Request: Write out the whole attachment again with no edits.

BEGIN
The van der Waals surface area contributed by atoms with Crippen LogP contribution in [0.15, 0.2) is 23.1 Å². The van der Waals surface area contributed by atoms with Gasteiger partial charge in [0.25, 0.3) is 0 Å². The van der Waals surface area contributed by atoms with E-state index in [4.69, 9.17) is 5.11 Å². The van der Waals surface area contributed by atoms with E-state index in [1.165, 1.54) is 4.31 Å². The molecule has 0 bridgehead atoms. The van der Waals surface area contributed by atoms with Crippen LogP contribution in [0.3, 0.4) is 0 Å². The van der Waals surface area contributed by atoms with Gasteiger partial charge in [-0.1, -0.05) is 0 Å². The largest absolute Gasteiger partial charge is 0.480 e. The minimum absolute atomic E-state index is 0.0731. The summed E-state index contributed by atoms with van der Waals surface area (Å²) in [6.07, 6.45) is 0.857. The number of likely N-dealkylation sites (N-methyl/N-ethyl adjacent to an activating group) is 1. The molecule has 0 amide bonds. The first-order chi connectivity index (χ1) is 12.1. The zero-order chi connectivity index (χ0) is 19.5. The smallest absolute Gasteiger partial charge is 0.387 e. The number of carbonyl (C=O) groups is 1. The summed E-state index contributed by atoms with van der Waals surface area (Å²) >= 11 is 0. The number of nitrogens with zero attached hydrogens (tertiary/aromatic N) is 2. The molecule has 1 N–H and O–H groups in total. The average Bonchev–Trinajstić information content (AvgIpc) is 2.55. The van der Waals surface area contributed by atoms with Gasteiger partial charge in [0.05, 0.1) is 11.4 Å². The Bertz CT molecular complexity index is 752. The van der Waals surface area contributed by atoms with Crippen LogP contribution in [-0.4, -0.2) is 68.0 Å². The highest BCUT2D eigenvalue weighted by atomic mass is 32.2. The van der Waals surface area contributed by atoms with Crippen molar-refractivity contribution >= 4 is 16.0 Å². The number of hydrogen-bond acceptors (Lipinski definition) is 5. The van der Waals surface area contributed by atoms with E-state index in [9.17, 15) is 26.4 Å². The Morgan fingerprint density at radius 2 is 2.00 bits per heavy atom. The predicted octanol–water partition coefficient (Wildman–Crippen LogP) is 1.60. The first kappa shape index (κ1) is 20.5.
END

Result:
The van der Waals surface area contributed by atoms with Crippen LogP contribution in [0.15, 0.2) is 23.1 Å². The van der Waals surface area contributed by atoms with Gasteiger partial charge in [0.25, 0.3) is 0 Å². The van der Waals surface area contributed by atoms with E-state index in [4.69, 9.17) is 5.11 Å². The van der Waals surface area contributed by atoms with E-state index in [1.165, 1.54) is 4.31 Å². The molecule has 0 bridgehead atoms. The van der Waals surface area contributed by atoms with Crippen LogP contribution in [0.3, 0.4) is 0 Å². The van der Waals surface area contributed by atoms with Gasteiger partial charge in [-0.1, -0.05) is 0 Å². The largest absolute Gasteiger partial charge is 0.480 e. The minimum absolute atomic E-state index is 0.0731. The summed E-state index contributed by atoms with van der Waals surface area (Å²) in [6.07, 6.45) is 0.857. The number of likely N-dealkylation sites (N-methyl/N-ethyl adjacent to an activating group) is 1. The molecule has 0 amide bonds. The first-order chi connectivity index (χ1) is 12.1. The zero-order chi connectivity index (χ0) is 19.5. The smallest absolute Gasteiger partial charge is 0.387 e. The number of carbonyl (C=O) groups is 1. The summed E-state index contributed by atoms with van der Waals surface area (Å²) >= 11 is 0. The number of nitrogens with zero attached hydrogens (tertiary/aromatic N) is 2. The molecule has 1 N–H and O–H groups in total. The average Bonchev–Trinajstić information content (AvgIpc) is 2.55. The van der Waals surface area contributed by atoms with Gasteiger partial charge in [0.05, 0.1) is 11.4 Å². The Bertz CT molecular complexity index is 752. The van der Waals surface area contributed by atoms with Crippen LogP contribution in [-0.4, -0.2) is 68.0 Å². The highest BCUT2D eigenvalue weighted by atomic mass is 32.2. The van der Waals surface area contributed by atoms with Crippen molar-refractivity contribution >= 4 is 16.0 Å². The number of hydrogen-bond acceptors (Lipinski definition) is 5. The van der Waals surface area contributed by atoms with E-state index in [9.17, 15) is 26.4 Å². The Morgan fingerprint density at radius 2 is 2.00 bits per heavy atom. The predicted octanol–water partition coefficient (Wildman–Crippen LogP) is 1.60. The first kappa shape index (κ1) is 20.5.